The Government of Slovenia has adopted an action plan for the reduction of energy poverty, which envisages the allocation of almost EUR 34 million over the period 2024-2026. The Ministry of the Environment, Climate and Energy prepared the document.
Slovenia’s goal is to reduce the share of energy-poor households from 7.2% or 62,000 (102,000 citizens or 4.9% of the population) to between 3.8% and 4.6%, according to the action plan.
According to Eurostat, more than 41 million people in Europe (9.3% of the population) were unable to adequately heat their homes in 2021.
The action plan has three objectives
Minister of the Environment, Climate and Energy Bojan Kumer said the action plan primarily concerns energy efficiency measures to reduce energy consumption and greenhouse gas emissions and improve the living conditions of vulnerable groups.
The document is also crucial for ensuring a just transition to a low-carbon society, as well as for the successful distribution of aid to vulnerable groups, which is already available to reduce energy poverty, Kumer explained.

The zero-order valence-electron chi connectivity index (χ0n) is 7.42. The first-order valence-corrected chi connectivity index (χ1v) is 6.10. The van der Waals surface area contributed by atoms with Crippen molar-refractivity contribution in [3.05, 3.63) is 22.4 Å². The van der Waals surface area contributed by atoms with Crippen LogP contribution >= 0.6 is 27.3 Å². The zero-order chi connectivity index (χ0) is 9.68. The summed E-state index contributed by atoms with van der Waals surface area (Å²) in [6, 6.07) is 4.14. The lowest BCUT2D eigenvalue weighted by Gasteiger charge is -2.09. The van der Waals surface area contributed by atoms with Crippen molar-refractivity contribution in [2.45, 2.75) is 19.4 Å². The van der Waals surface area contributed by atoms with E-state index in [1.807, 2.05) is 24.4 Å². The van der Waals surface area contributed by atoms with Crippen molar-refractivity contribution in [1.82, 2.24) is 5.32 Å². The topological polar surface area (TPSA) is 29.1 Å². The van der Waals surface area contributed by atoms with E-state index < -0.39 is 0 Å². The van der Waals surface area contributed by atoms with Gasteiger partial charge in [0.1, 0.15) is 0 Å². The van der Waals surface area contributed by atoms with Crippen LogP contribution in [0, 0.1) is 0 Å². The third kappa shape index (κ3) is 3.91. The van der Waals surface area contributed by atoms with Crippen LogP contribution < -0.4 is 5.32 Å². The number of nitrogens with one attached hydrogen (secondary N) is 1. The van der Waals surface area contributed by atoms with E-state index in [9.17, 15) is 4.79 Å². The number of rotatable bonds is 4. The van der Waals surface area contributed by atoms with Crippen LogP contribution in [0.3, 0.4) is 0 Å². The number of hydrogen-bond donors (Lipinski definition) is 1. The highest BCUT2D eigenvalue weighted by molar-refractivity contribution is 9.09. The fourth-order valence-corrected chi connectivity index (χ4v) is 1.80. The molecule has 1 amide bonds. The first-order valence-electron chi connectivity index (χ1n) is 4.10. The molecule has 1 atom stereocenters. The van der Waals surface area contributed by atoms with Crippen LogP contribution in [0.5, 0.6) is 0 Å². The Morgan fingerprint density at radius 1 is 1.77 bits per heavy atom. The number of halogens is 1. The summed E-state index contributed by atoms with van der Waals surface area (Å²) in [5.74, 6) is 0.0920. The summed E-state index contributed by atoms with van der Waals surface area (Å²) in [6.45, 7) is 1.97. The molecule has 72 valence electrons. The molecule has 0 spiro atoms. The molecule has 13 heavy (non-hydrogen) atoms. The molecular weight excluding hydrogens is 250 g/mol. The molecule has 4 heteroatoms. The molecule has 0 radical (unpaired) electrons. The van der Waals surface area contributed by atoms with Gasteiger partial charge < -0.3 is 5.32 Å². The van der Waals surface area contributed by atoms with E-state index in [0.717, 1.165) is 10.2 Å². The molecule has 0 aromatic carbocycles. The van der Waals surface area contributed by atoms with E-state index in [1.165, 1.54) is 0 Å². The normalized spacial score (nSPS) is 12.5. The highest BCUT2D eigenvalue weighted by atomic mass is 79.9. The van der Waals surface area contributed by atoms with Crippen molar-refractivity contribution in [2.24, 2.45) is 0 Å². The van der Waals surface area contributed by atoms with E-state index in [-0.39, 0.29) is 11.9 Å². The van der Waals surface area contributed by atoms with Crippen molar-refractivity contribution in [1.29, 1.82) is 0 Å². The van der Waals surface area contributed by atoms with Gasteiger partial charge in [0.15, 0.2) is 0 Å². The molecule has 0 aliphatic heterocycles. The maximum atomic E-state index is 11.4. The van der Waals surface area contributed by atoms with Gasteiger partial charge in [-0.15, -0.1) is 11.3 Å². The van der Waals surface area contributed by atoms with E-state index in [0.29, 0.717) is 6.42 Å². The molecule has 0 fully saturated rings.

The legislation also regulates the association of citizens into energy cooperatives
The action plan is aimed at reducing the share of energy-poor households, facilitating investments in energy efficiency measures and the use of renewable energy in at least 8,000 homes, as well as energy savings over the period 2021-2030 in the amount of 573 GWh.
The investments in energy efficiency and renewable energy use and the inclusion of energy-poor households in energy communities (cooperatives) are planned to be implemented by 2026, the ministry said.
Out of EUR 33.8 million, EUR 27 million is for energy efficiency and renewables while EUR 5 million was earmarked for energy communities and the remainder is intended for informing and advising citizens and raising awareness.
Subsidies up to EUR 18,000
State agency Eco Fund will be in charge of implementing the measures.
It plans to issue a EUR 5 million public call for energy-poor households very soon. It will be based on the experience of the ZERO500 program, in which 426 residential buildings were renovated.
The households will be able to receive incentives of up to EUR 18,000 each for various measures including thermal insulation of roofs and facades, installation of energy-efficient windows and replacement of old heating devices with new ones on wood biomass.
Measures from the action plan are set to be funded by Slovenia’s Climate Change Fund and the European Fund for Regional Development.